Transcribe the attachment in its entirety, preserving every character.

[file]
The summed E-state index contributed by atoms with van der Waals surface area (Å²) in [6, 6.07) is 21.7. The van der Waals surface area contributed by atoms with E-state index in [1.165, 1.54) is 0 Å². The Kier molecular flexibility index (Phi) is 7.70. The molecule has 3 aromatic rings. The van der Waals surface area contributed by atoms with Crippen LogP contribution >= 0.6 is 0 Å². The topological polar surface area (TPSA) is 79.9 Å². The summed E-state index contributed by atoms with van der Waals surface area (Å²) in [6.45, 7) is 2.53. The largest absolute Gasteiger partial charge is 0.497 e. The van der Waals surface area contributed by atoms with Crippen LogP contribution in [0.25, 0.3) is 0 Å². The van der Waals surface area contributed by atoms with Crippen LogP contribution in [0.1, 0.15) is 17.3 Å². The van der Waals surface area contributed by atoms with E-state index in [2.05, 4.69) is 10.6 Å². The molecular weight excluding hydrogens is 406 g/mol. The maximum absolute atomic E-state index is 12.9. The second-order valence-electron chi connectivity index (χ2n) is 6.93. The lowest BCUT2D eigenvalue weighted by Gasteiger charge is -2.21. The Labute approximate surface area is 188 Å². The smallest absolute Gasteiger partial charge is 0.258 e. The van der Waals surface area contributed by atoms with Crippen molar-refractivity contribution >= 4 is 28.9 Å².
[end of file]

The summed E-state index contributed by atoms with van der Waals surface area (Å²) in [6, 6.07) is 21.7. The van der Waals surface area contributed by atoms with E-state index in [1.165, 1.54) is 0 Å². The Kier molecular flexibility index (Phi) is 7.70. The molecule has 3 aromatic rings. The van der Waals surface area contributed by atoms with Crippen LogP contribution >= 0.6 is 0 Å². The topological polar surface area (TPSA) is 79.9 Å². The summed E-state index contributed by atoms with van der Waals surface area (Å²) in [6.45, 7) is 2.53. The largest absolute Gasteiger partial charge is 0.497 e. The van der Waals surface area contributed by atoms with Crippen LogP contribution in [0.25, 0.3) is 0 Å². The van der Waals surface area contributed by atoms with Crippen LogP contribution in [0.1, 0.15) is 17.3 Å². The van der Waals surface area contributed by atoms with E-state index in [2.05, 4.69) is 10.6 Å². The molecular weight excluding hydrogens is 406 g/mol. The maximum absolute atomic E-state index is 12.9. The second-order valence-electron chi connectivity index (χ2n) is 6.93. The lowest BCUT2D eigenvalue weighted by Gasteiger charge is -2.21. The Labute approximate surface area is 188 Å². The smallest absolute Gasteiger partial charge is 0.258 e. The van der Waals surface area contributed by atoms with Crippen molar-refractivity contribution >= 4 is 28.9 Å².